Tag Archives: culture

English Country Garden

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How many gentle flowers grow
In an English country garden?
I’ll tell you now of some I know
And those I’ll miss I hope you’ll pardon
Daffodils, heart’s ease and flox
Meadowsweet and lilly stalks
Gentain, lupine and tall hollihocks
Roses, foxgloves, snowdrops, forget-me-nots
In an English country garden.

Nana Mouskouri, remember her singing this?

Globally speaking the biggest selling female artist of all time. As a multi linguist she sold all over Europe, America and Asia. Quite surreal to think of this young woman from Crete singing about native English flowers and gardens. 

This garden is in Cheshire. Very close to home. The Dower house to a big estate, and open annually for charity. I love it here. An oasis of tranquility, adjacent to a beautiful boating lake swamped in yellow lillies, and overlooking a village green opposite a cluster of ancient cottages reserved for estate workers. 

The garden to be absolutely frank, isn’t the most cultivated or colourful or groomed, but I like it for those reasons. The English love a good nosey, and here is the perfect excuse, pay a couple of pounds, wander round the borders and the arboretum, and pretend, just for a short while that you are Lady of The Manor, about to disappear indoors to prepare for dinner, you’ve maybe been out earlier with your trug, collecting rose blooms for the table, not it’s time to break out the pearls and enjoy a glass of chilled champagne in a crystal coupe.

If you’re going to have a dream, have a big one!

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Filed under england, English Countryside, flowers, Gardening, home

Where in the World?

Where in the World?

So PoshPedlar has been away again, hence the acres of silence through the ether.

But where?

It was bliss.

More posts/clues to follow.

And more importantly, more lush lovely objects to look at!

2 Comments

May 9, 2014 · 9:04 am

Working Windmill in Windy Wales (Pt II) All Grist to the Mill

George Orwell wasn’t a fan.
Of dying metaphors, that is, I’m not sure whether he was a fan of windmills or not.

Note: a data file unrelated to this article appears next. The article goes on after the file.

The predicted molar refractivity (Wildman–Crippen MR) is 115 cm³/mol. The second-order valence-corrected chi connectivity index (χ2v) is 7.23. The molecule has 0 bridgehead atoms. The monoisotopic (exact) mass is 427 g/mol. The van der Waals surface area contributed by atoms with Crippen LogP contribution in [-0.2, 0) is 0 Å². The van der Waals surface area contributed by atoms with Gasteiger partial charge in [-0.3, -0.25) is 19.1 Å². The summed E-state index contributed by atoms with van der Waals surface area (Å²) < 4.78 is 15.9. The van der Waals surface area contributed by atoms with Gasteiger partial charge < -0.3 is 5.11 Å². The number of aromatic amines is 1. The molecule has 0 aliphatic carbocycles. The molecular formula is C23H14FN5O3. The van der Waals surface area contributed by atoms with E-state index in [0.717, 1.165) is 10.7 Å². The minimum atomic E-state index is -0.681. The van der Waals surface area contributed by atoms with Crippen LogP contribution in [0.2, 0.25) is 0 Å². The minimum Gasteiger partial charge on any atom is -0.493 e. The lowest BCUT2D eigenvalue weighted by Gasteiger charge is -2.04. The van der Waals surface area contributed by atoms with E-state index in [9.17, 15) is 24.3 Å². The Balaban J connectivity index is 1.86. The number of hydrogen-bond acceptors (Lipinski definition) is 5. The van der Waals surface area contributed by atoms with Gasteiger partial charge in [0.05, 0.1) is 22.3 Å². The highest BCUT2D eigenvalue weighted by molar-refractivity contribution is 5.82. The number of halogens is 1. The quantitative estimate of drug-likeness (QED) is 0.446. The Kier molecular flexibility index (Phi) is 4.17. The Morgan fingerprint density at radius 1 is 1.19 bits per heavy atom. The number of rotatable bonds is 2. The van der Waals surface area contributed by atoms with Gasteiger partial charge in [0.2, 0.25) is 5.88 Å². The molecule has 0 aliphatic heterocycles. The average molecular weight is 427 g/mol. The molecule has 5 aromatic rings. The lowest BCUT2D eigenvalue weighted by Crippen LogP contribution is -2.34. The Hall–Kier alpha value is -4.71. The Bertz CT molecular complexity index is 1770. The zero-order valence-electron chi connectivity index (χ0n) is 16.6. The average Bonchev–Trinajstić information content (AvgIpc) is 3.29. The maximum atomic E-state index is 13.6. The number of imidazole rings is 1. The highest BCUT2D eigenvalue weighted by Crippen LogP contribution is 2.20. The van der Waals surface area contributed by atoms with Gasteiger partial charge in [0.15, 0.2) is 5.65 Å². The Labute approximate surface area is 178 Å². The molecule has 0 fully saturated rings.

Animal-Farm-A-Fairy-Story

What’s not to like?

Windmills are wonderful. Literally.

It is an awesome thing to watch wind captured, to witness invisible swirls and draughts caught by, embraced by huge lumbering sails.
That great gigantic beehive coaxed into action by gusts of breeze and bluster.
Not just the wheat or barley adding grist, but the wind itself.
Without wind – grist grinds to a halt.

Which is what Orwell would have preferred:

‘Dying metaphors … a huge dump of worn-out metaphors which have lost all evocative power and are merely used because they save people the trouble of inventing phrases for themselves. Examples are: Ring the changes on, take up the cudgels for, toe the line, ride roughshod over, stand shoulder to shoulder with, play into the hands of, no axe to grind, grist to the mill…’

What dying metaphor would you add to his list?
Or have you invented your very own cliche?

My donation is not a metaphor, nor a cliche.
But it is the most overused/misused word in the history of words. And that is:

Absolutely.

Yes, absolutely. You’re absolutely right.
Absolutely no way. Absolutely perfect. Absolutely ridiculous.

Anyway. I absolutely must go. I’ve got grist to grind.

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April 30, 2014 · 7:18 am

The Sea (and Pedro the SeaDog)

The Sea (and Pedro the SeaDog)

The sea is a hungry dog,
Giant and grey.
He rolls on the beach all day.
With his clashing teeth and shaggy jaws
Hour upon hour he gnaws
The rumbling, tumbling stones,
And ‘Bones, bones, bones, bones! ‘
The giant sea-dog moans,
Licking his greasy paws.

And when the night wind roars
And the moon rocks in the stormy cloud,
He bounds to his feet and snuffs and sniffs,
Shaking his wet sides over the cliffs,
And howls and hollos long and loud.

But on quiet days in May or June,
When even the grasses on the dune
Play no more their reedy tune,
With his head between his paws
He lies on the sandy shores,
So quiet, so quiet, he scarcely snores.

James Reeves

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April 29, 2014 · 8:46 am

Kashmir Shawl sewn with Chinar Leaves

Kashmir Shawl sewn Chinar Leafs

This amazing Kashmir Shawl is huge.

It is pure wool. And it is beautifully embroidered.

With Chinar Leaves.

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The fire of the Chinar is reknowned in Kashmir.

Myths and legends abound in its branches, weave through its roots, whisper and waft to the tips of its twigs.

Platanus Orientalis. Flame orange, scarlet, crimson.

Read  this fascinating piece in The Free Press Kashmir here.

This is a very important tree. It symbolises so much for the Kashmiri nation.

And if you want to look fabulous, and feel warm, and wear wisdom.

Then Treat Yourself here.

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April 27, 2014 · 9:25 pm

Cheshire Cherry Blossom

Cheshire Cherry Blossom

“Rather than turning over a new leaf, prune your tree so that new leaves continue to blossom.”

Photograph taken this morning at Denzell Gardens in Cheshire.
Click on the photo for an interesting read about North West England’s heritage.

Let me know if you recognise the species… some kind of Cherry?

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April 9, 2014 · 7:44 pm